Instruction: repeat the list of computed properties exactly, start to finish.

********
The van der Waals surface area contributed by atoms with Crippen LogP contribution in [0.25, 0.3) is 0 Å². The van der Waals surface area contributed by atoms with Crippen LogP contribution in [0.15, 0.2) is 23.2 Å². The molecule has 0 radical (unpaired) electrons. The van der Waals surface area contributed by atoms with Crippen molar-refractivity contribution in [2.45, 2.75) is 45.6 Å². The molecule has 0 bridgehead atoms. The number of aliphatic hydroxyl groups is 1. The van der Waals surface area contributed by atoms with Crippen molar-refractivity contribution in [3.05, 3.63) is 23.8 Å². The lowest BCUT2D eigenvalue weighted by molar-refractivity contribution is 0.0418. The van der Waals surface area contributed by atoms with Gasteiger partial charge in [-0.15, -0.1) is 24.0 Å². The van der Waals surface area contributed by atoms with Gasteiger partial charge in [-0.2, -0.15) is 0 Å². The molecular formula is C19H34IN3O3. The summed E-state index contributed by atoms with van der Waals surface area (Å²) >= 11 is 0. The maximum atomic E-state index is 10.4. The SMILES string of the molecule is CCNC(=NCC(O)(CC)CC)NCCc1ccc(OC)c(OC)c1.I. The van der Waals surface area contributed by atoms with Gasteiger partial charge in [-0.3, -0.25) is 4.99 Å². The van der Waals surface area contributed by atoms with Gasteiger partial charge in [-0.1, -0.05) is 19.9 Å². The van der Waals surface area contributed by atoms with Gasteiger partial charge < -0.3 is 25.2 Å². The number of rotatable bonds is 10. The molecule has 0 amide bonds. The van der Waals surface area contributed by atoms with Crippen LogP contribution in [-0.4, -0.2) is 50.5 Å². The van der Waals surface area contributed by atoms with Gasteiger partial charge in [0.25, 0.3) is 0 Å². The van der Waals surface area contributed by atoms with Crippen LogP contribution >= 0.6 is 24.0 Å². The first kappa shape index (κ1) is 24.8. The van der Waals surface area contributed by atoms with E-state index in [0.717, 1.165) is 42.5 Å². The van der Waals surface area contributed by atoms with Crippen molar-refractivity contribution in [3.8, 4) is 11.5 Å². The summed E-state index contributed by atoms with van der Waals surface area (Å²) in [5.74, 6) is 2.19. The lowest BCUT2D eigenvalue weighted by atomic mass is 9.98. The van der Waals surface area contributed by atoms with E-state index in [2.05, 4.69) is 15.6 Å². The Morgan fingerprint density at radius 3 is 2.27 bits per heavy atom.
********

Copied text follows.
The van der Waals surface area contributed by atoms with Crippen LogP contribution in [0.25, 0.3) is 0 Å². The van der Waals surface area contributed by atoms with Crippen LogP contribution in [0.15, 0.2) is 23.2 Å². The molecule has 0 radical (unpaired) electrons. The van der Waals surface area contributed by atoms with Crippen molar-refractivity contribution in [2.45, 2.75) is 45.6 Å². The molecule has 0 bridgehead atoms. The number of aliphatic hydroxyl groups is 1. The van der Waals surface area contributed by atoms with Crippen molar-refractivity contribution in [3.05, 3.63) is 23.8 Å². The lowest BCUT2D eigenvalue weighted by molar-refractivity contribution is 0.0418. The van der Waals surface area contributed by atoms with Gasteiger partial charge in [-0.15, -0.1) is 24.0 Å². The van der Waals surface area contributed by atoms with Gasteiger partial charge in [-0.2, -0.15) is 0 Å². The molecular formula is C19H34IN3O3. The summed E-state index contributed by atoms with van der Waals surface area (Å²) >= 11 is 0. The maximum atomic E-state index is 10.4. The SMILES string of the molecule is CCNC(=NCC(O)(CC)CC)NCCc1ccc(OC)c(OC)c1.I. The van der Waals surface area contributed by atoms with Gasteiger partial charge in [-0.3, -0.25) is 4.99 Å². The van der Waals surface area contributed by atoms with Gasteiger partial charge in [-0.1, -0.05) is 19.9 Å². The van der Waals surface area contributed by atoms with Gasteiger partial charge < -0.3 is 25.2 Å². The number of rotatable bonds is 10. The molecule has 0 amide bonds. The van der Waals surface area contributed by atoms with Crippen LogP contribution in [-0.4, -0.2) is 50.5 Å². The van der Waals surface area contributed by atoms with Gasteiger partial charge in [0.25, 0.3) is 0 Å². The van der Waals surface area contributed by atoms with Crippen LogP contribution >= 0.6 is 24.0 Å². The first kappa shape index (κ1) is 24.8. The van der Waals surface area contributed by atoms with E-state index in [0.717, 1.165) is 42.5 Å². The van der Waals surface area contributed by atoms with Crippen molar-refractivity contribution in [3.8, 4) is 11.5 Å². The summed E-state index contributed by atoms with van der Waals surface area (Å²) in [5.74, 6) is 2.19. The lowest BCUT2D eigenvalue weighted by atomic mass is 9.98. The van der Waals surface area contributed by atoms with E-state index in [2.05, 4.69) is 15.6 Å². The Morgan fingerprint density at radius 3 is 2.27 bits per heavy atom.